This is not the first attempt by government forces to clear protest camps. In April 2013, SWAT and the army opened fire on more than a thousand protestors in Hawija, south of Kirkut, killing 50 people and leaving 110 injured. The event passed without as much as a whimper in the press, let alone widespread condemnation.
Nouri is targeting civilians in Anbar. Sunday, his indiscriminate shelling of Falluja residential neighborhoods left 6 people dead and seventeen injured. Saturday, he had his military again shell residential areas in Falluja leading to the death of 1 woman and 1 child with six more people ("including two young girls") being left injured.
When not targeting the people with collective punishment -- a defined War Crime, Nouri likes to target hospitals -- specific favorites include Falluja General Hospital and Falluja Educational Hospital. Targeting hospitals is also a War Crime.
World Bulletin notes a criminal has come forward to defend Nouri: Sahwa leader (part of the Iraqi mafia long before the Sahwa were created) Ahmed Abu Risha has declared the hospital needed to be targeted . . . for 'terrorists.' When he says things like that, you start to understand why US intelligence sincerely believed that Ahmed Abu Risha ordered his own brother, Abdul Sattar Abu Risha, killed to take over as leader.
Oops! Did I let that slip out? See, the Bully Boy Bush administration was willing to bury the evidence they said they had on Ahmed killing his own brother in exchange for Ahmed joining the 'Awakenings' and dancing for them like a puppet on a string. As a result, that secret was never, ever supposed to come out. My bad.
World Bulletin quotes Falluja General Hospital spokesperson Wissam al-Essawi responding to Ahmed's charges, "Only the staff of the hospital and Fallujah residents who come to visit relatives injured in army shelling of their homes are present in the hospital."
In the interview with Nouri, France24 raised the issue of cleric and movement leader Moqtada al-Sadr. All Iraq News notes Nouri's termed him "immature." Actually, it was more interesting than that. First, Nouri insisted he wasn't going to talk about Moqtada, then gossip gal Nouri wanted to dish and that's when he insulted Moqtada.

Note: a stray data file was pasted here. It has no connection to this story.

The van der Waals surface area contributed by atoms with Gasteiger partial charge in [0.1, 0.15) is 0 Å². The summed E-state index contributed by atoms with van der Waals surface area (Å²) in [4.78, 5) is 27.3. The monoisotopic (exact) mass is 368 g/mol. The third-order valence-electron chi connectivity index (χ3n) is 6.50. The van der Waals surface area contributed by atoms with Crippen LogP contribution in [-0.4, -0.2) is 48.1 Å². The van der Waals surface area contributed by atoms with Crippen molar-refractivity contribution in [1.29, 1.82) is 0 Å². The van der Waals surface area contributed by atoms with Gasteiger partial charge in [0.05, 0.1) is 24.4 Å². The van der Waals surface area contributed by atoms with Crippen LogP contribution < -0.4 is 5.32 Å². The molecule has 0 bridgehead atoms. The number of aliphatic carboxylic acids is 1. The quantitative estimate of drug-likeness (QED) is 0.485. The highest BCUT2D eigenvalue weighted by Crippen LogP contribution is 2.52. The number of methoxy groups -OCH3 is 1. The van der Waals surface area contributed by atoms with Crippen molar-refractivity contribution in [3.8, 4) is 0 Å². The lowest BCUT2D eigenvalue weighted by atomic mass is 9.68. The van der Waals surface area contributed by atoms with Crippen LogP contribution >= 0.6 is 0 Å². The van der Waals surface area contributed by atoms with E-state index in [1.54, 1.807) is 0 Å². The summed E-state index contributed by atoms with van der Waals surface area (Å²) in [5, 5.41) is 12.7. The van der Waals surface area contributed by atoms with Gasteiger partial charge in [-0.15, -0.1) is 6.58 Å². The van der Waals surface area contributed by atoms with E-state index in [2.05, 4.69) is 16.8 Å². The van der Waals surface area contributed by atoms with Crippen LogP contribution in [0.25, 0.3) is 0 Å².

The reaction to the insults were visible today. All Iraq News reports Moqtada's supporters were out in full force, protesting in Ammara against Nouri (who called Moqtada "immature" in his France24 interview). All Iraq News notes that they also flooded the streets of Nassiriya protesting against Nouri.
While they called for Nouri's resignation today, Al Mada reports Ayad Allawi called for Nouri's resignation yesterday. Allawi wants a caretaker government set up now, ahead of the elections. This was proposed last go round.
Through Sunday, Iraq Body Count counts 346 violent deaths -- 346 in the first nine days of the month.
National Iraqi News Agency reports an Abu Ghraib roadside bombing left three people injured, a second Abu Ghraib bombing left two people injured, a Haditha roadside bombing left intelligence official Sabah Jubair al-Dulaimi dead and three Iraqi military personnel were left injured, a Malia roadside bombing left two Iraqi soldiers injured, 2 Baqbua bombings left 2 people dead and four more injured, and 2 bombings "between Amiriyat al-Fallujah and Babylon" left eleven Iraqi soldiers injured,.
National Iraqi News Agency reports Joint Operations Command announced they killed 6 suspects in Falluja, Sheikh Adowan al-Zuhairi was shot dead in Muqdadiyah, a shooting inside a Mosul mosque left an Imam and a security guard injured, Baghdad Operations Command announced they killed 1 suspect, and 2 police members were shot dead in Baquba.
National Iraqi News Agency reports 2 corpses were discovered in Taji ("gunshot wounds").
In other news, Nouri continues to try to bully the Kurdistan Regional Government into abiding by his oil wishes -- wishes because Pedophile Nouri never got the oil and gas bill passed despite prominsing to do so in 2007. He continues his was on the KRG despite the potential harm this can do to Iraq.
Friday, Aswat al-Iraq noted that, "MP Alia Nsaif called the federal government to prevent the Kurdish region from cutting off waters from other Iraqi provinces, pointing that water policies are the domain of the central government only. In a statement today, copy received by Aswat ala-Iraq, she stated that the Kurdish region cut off the water from Kirkuk agricultural lands for two days, and re-opened the water vents by 50%, which stirred public anxiety and anger."
How pressing and real of a concern is this? Reuters explains of the water issue:
Varying degrees of drought are hitting almost two thirds of the limited arable land across Syria, Lebanon, Jordan, the Palestinian territories and Iraq.
"Going back to the last 100 years, I don't think you can get a five-year span that's been as dry," said Mohammad Raafi Hossain, a UN Food and Agriculture Organization (FAO) environmental economist.
Wow. So the KRG has access (control of) a great deal of water. Water is in short supply in Iraq. And Nouri has decided to pick another fight with the KRG over oil?
Well of course. It's not like there's a shortage of water in the Green Zone and, if there is, those living high on the hog will just have it flown in from out of Iraq for their use -- for only their use in the Green Zone.
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all iraq news
national iraq news agency